Robotic Sleeve Helps A Broken Heart To Pump

When you’re writing a blog I always find it helps to have a compelling image or video to go along with it. Today I have managed to rustle up a video of a pig’s heart inside a robotic sleeve, so that should just about do it.

The fist sized device is designed to improve the circulation of blood during heart failure. This isn’t the first implant that has been invented to help the heart to do its job but it is certainly the simplest and, thus far, most effective.

The robot is a soft one comprised mostly of silicone that snugly fits around the heart. As you can see from the images there are bands going around the device that contract to mimic the action of the heart beating. What you cannot see is that there is a second layer that contracts longitudinally in sync with the visible layer; this allows the device to twist as well as compress – think of wringing out washing as well as just squishing it.

The big advantage of this new robotic sleeve is that it sits outside of the circulatory system thus reducing the chance of introducing an infection and removing the need for anticoagulants.

To test the sleeve they chemically induced heart failure in pigs, measured the rate of flow of blood during heart failure and then again with the sleeve fitted. Without the sleeve blood flow was about 1 litre/minute; with the sleeve it was pretty much back to normal at 2.5 litres/minute.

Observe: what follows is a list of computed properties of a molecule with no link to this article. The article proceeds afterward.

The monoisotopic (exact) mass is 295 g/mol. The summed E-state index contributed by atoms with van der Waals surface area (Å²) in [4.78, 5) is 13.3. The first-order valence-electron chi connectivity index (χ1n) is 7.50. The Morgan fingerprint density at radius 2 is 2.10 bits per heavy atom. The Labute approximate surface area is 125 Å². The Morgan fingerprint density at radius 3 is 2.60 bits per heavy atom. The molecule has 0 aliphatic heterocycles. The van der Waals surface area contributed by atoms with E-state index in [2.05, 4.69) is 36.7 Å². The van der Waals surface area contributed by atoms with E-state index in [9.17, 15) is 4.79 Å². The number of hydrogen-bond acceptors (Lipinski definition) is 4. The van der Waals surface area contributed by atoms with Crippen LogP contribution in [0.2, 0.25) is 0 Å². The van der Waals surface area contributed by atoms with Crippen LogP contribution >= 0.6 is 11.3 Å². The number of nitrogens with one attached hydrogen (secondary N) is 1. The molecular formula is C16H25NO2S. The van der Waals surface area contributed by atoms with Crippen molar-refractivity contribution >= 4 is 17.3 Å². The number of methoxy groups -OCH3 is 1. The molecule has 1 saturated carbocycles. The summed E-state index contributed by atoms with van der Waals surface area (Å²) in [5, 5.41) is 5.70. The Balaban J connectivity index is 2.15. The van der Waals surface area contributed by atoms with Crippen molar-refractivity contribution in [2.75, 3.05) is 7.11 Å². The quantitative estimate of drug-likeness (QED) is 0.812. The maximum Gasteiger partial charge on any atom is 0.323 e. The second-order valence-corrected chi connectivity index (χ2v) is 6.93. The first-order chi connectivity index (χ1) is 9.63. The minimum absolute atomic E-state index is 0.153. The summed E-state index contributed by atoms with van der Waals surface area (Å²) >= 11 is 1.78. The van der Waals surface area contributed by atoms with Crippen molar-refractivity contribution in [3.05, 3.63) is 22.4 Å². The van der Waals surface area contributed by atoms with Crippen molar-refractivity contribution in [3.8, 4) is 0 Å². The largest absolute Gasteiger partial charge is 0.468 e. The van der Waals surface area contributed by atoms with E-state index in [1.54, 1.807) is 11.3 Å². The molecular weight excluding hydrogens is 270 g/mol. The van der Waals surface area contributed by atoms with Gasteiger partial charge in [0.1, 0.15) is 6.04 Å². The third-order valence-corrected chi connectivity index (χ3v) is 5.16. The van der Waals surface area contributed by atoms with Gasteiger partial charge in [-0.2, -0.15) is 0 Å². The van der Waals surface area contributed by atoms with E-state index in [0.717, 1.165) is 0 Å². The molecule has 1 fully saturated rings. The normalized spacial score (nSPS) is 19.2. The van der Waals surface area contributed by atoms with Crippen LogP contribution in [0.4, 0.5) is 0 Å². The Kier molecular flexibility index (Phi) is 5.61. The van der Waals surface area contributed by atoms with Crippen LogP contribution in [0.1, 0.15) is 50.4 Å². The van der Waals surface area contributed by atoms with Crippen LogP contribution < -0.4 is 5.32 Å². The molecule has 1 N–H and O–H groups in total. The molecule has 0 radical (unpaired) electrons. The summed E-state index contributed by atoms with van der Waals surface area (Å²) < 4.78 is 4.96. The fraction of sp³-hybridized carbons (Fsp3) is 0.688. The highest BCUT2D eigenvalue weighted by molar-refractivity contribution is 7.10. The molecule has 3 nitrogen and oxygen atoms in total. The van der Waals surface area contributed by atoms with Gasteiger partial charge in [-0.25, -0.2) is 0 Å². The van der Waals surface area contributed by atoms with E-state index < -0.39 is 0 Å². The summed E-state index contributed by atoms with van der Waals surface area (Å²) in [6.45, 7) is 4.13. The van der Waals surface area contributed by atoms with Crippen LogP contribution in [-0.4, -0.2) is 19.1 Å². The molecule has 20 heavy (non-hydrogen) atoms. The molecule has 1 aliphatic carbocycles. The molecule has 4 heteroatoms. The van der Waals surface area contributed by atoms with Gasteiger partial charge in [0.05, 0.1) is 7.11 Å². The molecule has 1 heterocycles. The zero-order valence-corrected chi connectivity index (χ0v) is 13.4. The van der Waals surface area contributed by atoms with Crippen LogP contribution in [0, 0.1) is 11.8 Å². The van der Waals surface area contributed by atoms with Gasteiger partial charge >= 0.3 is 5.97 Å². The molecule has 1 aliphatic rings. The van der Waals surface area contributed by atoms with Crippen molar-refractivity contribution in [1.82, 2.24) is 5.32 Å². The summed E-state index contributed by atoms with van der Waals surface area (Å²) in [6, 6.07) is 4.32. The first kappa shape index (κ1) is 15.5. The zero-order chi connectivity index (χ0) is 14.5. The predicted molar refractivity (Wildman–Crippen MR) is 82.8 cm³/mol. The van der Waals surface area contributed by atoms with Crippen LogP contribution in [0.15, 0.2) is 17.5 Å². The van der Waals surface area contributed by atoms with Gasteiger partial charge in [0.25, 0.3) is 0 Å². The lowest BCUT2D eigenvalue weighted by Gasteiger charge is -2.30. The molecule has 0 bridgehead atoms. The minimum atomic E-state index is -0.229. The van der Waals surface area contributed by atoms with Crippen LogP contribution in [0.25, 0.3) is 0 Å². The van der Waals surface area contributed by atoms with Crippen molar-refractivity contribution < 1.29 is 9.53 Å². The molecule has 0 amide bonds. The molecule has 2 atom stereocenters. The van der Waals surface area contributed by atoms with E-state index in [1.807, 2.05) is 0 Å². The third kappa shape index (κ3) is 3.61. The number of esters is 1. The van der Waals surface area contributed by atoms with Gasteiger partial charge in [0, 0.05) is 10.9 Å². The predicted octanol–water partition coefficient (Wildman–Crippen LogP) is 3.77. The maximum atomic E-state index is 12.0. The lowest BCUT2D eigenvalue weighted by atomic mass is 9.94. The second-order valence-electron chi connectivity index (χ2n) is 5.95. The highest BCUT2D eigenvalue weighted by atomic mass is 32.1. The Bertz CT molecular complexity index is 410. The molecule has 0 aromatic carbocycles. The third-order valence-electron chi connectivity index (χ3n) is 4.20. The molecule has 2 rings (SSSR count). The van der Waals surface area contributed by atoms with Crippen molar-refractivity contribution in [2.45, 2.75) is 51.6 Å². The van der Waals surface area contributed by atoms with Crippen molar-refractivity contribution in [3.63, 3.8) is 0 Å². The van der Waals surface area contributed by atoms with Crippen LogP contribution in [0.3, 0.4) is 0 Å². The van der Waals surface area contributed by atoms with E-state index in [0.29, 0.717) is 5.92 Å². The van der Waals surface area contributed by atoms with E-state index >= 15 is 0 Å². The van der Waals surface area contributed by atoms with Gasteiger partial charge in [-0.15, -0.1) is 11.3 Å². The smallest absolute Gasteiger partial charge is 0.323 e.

Publishing in Science Translational Medicine, Ellen Roche and her co-authors note that there are 5.7 million Americans currently suffering some degree of heart failure and with only 2100 heart donors per year there are simply not enough to go round. The new device is not designed or expected to sit inside someone indefinitely like a pacemaker does, but it certainly has the potential to extend the lives of those in most need to give them the best possible chance of survival.

Title photo by Lance Cheung, U.S. Department of Agriculture
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